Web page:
This concentration focuses on the systematic study of the Muslim intellectual tradition devoted to explorations of divine revelation, religious belief, and philosophical developments. Rooted in their knowledge of the Qur’an and Prophetic Tradition, students investigate various topics that emerge from the pillars of faith, articles of faith, jurisprudence, ethics, spirituality, and philosophy.
Students in this concentration focus on a comparison of two or more theological approaches to topics in the field of ethics. Using descriptive and/or conceptual methods, students explore major moral teachings of Hinduism, Buddhism, Judaism, Christianity, Islam, and other traditions; engage in studies of social, business, health care, feminist, or sexual ethics; and address specific concerns or particular moral problems across these traditions.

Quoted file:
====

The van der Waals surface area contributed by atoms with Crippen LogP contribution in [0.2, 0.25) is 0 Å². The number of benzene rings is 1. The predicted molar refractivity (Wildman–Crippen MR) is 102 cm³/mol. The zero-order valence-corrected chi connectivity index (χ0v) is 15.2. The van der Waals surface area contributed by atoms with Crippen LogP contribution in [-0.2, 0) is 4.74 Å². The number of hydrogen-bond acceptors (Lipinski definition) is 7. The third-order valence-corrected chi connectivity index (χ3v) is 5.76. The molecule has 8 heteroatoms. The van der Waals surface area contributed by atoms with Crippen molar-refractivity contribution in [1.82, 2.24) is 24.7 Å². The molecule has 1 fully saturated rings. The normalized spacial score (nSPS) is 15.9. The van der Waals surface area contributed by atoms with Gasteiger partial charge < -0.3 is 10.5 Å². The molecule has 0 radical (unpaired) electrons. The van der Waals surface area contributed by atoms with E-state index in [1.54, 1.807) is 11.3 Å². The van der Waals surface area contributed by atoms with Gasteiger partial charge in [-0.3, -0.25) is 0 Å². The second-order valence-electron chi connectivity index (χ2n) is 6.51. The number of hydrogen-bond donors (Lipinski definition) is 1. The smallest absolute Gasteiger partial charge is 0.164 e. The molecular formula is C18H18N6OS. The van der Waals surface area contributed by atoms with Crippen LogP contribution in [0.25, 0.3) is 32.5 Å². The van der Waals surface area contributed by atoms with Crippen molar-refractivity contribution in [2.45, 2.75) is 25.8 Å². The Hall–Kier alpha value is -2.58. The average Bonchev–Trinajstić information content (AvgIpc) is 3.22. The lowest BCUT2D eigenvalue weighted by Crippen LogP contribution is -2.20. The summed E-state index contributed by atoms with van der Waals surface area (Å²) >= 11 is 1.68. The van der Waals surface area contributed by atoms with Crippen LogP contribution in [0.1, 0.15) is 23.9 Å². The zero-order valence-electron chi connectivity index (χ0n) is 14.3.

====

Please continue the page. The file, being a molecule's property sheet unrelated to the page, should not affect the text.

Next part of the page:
Students in this concentration work to develop competencies in the study of the Qur’an and Prophetic Tradition. Contextualizing these foundational sources through their historical development and the contributions of generations of Muslim scholars, students study related texts and traditions, including Islamic law, theology, and spirituality that together inform the textual and interpretative community of Islam.
DSPT Professor of Philosophy and Theology Sr. Marianne Farina, CSC and JST Professor of Christology and Cultures Dr. Thomas Cattoi will discuss the growing importance of interreligious dialogue for the Catholic Church from the publication of Nostra Aetate to the present.
Free and open to the public
Jesuit School of Theology, 1735 Le Roy Avenue, Berkeley